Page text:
I studied the descriptions of solutions on the mailing list, and on the web pages of participants if they were linked from the list archive.

Divide and Conquer

The first insight that most solvers shared was a division into two sequential phases. As stated by Alain Frisch:

All the puzzles in the contest had a lot of plinks, [...] and it was indeed possible to first bubble sort the wires and then start from the identical permutation. That's what our team's solver does.

Jed Davis wrote:
Mine likewise -- it first does the usual selection sort, then figures
out what combination of maneuvers like that pictured above (moving a
ball N places to one side and then back) need to be placed after the
sort to reduce the remaining needed plinks to a form that can be handled
by appending only double-swaps.

Marcin Mucha wrote:
I guess you know that, be some puzzles do have solutions, but you can't decompose any solution as a sequence of a bubblesort and a solution starting from an identical permutation.
It's interesting that they all emphasize the sequentiality; the two phases can' t be done in parallel. Frisch says "to first xxxxxx and then yyyy"; Davis wrote "first xxxxxxx, then yyyyyy". Mucha uses the word "sequence". In your typical imperative language, simply listing two steps in order is sufficient to say "do one, then do the other"; this explicit statement of ordering suggests that sequentiality is not necessarily the default in English.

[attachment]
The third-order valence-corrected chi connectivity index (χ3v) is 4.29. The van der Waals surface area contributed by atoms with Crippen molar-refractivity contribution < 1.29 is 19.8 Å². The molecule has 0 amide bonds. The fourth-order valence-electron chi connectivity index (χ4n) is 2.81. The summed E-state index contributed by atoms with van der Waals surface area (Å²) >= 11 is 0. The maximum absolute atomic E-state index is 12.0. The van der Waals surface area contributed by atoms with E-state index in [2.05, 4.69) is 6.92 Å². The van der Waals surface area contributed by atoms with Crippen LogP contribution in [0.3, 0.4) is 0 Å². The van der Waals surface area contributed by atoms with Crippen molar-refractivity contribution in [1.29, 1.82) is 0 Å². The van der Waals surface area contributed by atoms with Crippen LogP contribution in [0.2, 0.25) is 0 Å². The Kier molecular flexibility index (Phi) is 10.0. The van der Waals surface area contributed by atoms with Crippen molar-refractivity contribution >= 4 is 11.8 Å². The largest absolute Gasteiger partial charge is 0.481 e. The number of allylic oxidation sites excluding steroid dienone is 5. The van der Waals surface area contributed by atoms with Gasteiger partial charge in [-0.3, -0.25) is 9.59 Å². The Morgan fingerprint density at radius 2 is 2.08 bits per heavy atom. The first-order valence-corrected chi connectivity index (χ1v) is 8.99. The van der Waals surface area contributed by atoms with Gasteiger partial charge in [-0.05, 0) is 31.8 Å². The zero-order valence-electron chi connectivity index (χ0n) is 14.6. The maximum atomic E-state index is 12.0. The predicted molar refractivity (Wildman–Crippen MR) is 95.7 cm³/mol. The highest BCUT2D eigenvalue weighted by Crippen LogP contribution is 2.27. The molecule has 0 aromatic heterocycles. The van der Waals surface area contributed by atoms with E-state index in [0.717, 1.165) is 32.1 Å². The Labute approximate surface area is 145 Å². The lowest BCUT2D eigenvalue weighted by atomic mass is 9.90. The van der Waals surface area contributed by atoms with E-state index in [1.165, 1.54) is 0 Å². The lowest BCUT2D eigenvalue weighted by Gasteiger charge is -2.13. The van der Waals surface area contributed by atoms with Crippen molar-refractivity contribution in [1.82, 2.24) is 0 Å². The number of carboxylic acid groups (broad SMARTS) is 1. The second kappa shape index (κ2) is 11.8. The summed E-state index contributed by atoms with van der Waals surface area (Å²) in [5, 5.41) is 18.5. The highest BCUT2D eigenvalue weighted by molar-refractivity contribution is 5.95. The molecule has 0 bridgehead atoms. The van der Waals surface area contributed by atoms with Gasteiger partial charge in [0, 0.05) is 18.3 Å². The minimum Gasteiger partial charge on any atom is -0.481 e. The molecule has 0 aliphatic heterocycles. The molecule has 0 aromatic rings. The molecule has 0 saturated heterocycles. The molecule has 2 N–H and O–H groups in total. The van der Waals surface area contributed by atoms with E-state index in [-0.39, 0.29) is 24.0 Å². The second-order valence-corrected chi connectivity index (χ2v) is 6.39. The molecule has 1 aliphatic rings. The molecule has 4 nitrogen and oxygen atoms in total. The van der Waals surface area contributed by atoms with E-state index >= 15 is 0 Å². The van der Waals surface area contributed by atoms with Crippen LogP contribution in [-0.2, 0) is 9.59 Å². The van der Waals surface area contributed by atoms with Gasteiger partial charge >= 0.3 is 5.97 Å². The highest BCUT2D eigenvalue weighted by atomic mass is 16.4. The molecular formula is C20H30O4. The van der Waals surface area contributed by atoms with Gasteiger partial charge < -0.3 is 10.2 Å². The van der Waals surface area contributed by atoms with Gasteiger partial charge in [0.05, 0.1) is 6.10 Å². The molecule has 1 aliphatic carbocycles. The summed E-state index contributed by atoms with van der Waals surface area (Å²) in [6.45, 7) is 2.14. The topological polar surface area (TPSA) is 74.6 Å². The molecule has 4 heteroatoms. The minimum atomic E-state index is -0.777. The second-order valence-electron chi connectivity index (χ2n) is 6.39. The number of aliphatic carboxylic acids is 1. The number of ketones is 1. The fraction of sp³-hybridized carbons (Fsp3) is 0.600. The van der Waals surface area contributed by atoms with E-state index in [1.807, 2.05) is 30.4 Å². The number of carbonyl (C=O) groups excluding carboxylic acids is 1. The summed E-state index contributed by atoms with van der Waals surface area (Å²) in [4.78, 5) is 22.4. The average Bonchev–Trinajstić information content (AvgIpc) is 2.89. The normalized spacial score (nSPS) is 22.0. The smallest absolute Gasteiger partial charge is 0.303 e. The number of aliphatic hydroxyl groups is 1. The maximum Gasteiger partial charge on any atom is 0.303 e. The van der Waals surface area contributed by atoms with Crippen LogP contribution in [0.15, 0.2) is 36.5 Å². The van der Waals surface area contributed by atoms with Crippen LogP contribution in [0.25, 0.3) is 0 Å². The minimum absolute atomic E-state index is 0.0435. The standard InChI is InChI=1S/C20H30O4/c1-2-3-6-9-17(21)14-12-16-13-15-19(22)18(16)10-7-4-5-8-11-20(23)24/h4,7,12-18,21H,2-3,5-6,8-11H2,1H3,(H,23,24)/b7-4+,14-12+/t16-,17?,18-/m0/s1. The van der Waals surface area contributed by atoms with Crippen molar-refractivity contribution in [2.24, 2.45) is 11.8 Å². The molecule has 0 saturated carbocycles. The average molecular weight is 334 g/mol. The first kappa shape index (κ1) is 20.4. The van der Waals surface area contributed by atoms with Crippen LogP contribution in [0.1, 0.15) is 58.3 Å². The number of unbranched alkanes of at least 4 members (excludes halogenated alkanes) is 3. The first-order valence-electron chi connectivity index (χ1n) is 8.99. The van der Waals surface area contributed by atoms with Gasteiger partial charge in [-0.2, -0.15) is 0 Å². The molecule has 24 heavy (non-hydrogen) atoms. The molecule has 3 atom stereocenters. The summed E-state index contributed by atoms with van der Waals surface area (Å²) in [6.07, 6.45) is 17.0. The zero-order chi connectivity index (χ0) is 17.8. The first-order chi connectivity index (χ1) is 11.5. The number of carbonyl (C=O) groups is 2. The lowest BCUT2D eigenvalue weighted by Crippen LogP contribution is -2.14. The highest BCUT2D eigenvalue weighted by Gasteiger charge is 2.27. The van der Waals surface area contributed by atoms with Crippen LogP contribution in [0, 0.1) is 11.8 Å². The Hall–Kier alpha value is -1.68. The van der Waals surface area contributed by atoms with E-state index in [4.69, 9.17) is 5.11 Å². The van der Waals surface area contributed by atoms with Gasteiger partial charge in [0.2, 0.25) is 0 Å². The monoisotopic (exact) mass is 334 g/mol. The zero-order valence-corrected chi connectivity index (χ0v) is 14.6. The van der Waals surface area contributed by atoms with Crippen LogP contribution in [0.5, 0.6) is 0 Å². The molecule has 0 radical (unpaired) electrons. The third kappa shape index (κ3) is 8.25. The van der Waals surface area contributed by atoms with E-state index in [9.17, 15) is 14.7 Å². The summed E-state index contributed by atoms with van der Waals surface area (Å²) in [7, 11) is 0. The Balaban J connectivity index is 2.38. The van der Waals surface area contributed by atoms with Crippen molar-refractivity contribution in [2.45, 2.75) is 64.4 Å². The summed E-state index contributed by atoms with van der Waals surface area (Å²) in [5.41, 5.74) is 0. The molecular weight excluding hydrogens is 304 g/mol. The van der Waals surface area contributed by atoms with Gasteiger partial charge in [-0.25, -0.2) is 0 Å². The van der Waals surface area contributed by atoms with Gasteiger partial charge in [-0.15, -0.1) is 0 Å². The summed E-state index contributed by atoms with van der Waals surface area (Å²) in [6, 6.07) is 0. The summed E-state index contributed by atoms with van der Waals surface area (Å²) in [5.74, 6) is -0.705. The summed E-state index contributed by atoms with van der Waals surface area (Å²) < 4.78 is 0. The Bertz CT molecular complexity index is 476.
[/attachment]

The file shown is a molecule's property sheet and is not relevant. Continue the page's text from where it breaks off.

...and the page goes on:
The Bubblesort

In two of the three quotes above, the posters mention bubblesort with the implied presumption that its application is obvious. Bubble sort is an apt description of an algorithm realizable by this type of machine, since every swap is done between adjacent elements. Here is the code Wikipedia gives for bubblesort:
function bubblesort (A : list[1..n]) {
var int i, j;
for i from n downto 1 {
for j from 1 to i-1 {
if (A[j] > A[j+1])
swap(A[j], A[j+1])
A reasonably adept programmer should be able to read the description of the problem, and the vague advice to "apply a bubblesort", and implement it with some thought, but without any further clarification. They are making a conceptual mapping like this:

List parameter A
Mapping from exit hole# of current step to exit hole# of final step
The number of pipes in the machine
A[j] > A[j+1]
Pipe at j at this step is destined to a place further to the right of pipe at j+1
swap(A[j], A[j+1])
A pipe crossing is added substituting the notation above, we have something like this:

function bubblesort (Dest{st}) {
var int i, j;
st = 0
for i from n downto 1 {
for j from 1 to i-1 {
if (Target{st}[j] > Target{st}[j+1]) {
Target{st+1}[j] := Target{st}[j+1]
Target{st+1}[j+1] := Target{st}[j]
st ++

This is an interesting mapping because the paradigmatic bubblesort involves mutable storage, but this version builds a list of successively refined permutations. Wikipedia of course doesn't define bubblesort this way. Programmers can make this leap with some thought. Can the concept of "bubblesort" be defined such that something so fundamental is abstracted away? I'm still wrapping my brain around monads, but I think this is what they are good for.